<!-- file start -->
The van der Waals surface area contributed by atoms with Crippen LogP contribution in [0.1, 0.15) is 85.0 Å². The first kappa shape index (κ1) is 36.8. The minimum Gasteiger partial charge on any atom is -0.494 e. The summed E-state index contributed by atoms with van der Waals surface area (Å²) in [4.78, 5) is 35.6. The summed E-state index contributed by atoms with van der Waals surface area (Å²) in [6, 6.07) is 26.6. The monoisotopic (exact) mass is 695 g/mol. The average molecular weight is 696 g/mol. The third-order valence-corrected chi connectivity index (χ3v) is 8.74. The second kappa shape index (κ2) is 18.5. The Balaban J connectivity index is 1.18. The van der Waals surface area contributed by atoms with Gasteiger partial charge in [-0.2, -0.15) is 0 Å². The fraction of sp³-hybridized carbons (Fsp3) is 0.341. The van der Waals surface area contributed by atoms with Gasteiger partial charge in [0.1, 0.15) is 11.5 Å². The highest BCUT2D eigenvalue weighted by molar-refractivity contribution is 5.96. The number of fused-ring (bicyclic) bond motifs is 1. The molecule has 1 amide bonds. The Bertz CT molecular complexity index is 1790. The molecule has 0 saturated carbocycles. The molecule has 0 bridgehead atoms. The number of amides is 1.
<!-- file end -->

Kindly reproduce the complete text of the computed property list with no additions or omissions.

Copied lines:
The van der Waals surface area contributed by atoms with Crippen LogP contribution in [0.1, 0.15) is 85.0 Å². The first kappa shape index (κ1) is 36.8. The minimum Gasteiger partial charge on any atom is -0.494 e. The summed E-state index contributed by atoms with van der Waals surface area (Å²) in [4.78, 5) is 35.6. The summed E-state index contributed by atoms with van der Waals surface area (Å²) in [6, 6.07) is 26.6. The monoisotopic (exact) mass is 695 g/mol. The average molecular weight is 696 g/mol. The third-order valence-corrected chi connectivity index (χ3v) is 8.74. The second kappa shape index (κ2) is 18.5. The Balaban J connectivity index is 1.18. The van der Waals surface area contributed by atoms with Gasteiger partial charge in [-0.2, -0.15) is 0 Å². The fraction of sp³-hybridized carbons (Fsp3) is 0.341. The van der Waals surface area contributed by atoms with Gasteiger partial charge in [0.1, 0.15) is 11.5 Å². The highest BCUT2D eigenvalue weighted by molar-refractivity contribution is 5.96. The number of fused-ring (bicyclic) bond motifs is 1. The molecule has 1 amide bonds. The Bertz CT molecular complexity index is 1790. The molecule has 0 saturated carbocycles. The molecule has 0 bridgehead atoms. The number of amides is 1.